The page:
I will largely skip over the years between their breakup and subsequent reformation. Not because they aren’t interesting, but because they don’t really involve Swans. Gira went off to pursue a moderately successful solo career, significantly more acoustic than Swans was.
Eventually, in 2010, Swans reformed. The lineup consisted of longtime Swans guitarist Norman Westberg, Christoph Hahn, Phil Puleo, Thor Harris and Gira. The first release was the 40 minute My Father Will Guide Me Up A Rope To The Sky, which seemed like an extension on Gira’s solo releases. It was a dark, depressing country/blues album and it was jarring to longtime fans. Musical progression and maturing is one thing, but this was something else. Minds were put to ease, however, with the release of The Seer.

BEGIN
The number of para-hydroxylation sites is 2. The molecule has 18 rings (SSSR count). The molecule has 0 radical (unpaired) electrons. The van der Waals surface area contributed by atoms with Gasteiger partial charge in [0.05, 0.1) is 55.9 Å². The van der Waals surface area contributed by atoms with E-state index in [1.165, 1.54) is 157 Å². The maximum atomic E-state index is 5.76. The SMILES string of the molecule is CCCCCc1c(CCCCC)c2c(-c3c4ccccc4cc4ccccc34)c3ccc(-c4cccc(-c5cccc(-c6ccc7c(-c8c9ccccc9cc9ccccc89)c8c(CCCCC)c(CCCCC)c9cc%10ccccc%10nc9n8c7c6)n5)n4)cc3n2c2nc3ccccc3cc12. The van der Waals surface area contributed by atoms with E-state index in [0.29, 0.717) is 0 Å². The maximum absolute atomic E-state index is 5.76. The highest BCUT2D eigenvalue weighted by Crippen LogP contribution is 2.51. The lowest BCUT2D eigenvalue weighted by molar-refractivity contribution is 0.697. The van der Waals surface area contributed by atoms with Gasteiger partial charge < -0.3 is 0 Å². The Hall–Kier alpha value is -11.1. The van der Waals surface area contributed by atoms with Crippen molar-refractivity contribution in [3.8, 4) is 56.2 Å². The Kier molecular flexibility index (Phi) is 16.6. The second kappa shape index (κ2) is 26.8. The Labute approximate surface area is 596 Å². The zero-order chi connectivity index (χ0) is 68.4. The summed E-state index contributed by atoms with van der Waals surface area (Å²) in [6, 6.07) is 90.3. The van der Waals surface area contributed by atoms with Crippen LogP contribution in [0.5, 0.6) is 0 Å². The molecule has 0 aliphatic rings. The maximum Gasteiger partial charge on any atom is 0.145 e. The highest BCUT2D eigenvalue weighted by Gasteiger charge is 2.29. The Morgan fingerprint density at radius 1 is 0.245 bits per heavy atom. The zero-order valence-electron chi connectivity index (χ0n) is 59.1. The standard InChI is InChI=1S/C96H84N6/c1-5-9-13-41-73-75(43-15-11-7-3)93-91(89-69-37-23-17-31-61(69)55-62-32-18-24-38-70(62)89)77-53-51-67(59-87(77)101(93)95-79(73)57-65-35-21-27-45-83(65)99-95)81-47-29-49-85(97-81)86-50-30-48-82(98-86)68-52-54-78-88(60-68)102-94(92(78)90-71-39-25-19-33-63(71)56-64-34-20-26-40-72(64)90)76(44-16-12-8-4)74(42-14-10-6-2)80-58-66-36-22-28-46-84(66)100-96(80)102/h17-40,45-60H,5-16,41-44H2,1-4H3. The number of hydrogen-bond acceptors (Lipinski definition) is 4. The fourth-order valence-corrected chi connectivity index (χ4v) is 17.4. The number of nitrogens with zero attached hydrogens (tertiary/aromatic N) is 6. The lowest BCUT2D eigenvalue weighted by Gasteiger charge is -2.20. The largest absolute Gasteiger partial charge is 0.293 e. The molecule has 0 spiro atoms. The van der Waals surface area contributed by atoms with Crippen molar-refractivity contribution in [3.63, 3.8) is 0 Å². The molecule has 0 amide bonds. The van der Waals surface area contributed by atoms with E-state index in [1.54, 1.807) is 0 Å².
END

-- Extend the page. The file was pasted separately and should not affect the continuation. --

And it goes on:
The Seer was a masterpiece. It had everything that made a Swans album great, and then some. The thematic base was that of “insanity,” and it saw the return of chanting and religious symbolism. The long, droning chords on the title track were something new but it showed that, while they had changed, it was certainly for the better.
The Seer launched to critical acclaim and even charted in some regions. They followed its success with, in my opinion at least, a better album in To Be Kind. Building on the base of “love,” the band crafted a 2 hour long epic, similar to The Seer but more thematically consistent. It works better as an album, and is more coherent.
And with the release of The Glowing Man (an album I think is yet better than To Be Kind), Swans bid us farewell, in their current form at least. Gira has resolved to keep making music under the name of Swans, but only time will tell if it will be the same. But evolution is a key part of Swans’ philosophy. Comparing Filth to The Glowing Man, it’s hard to find even a single connecting thread. From going to a band that crushes to one that entrances its listeners is not an easy task, but Swans have managed to become a spiritual force to many.
Goodbye, Swans. I pray we’ll meet again soon.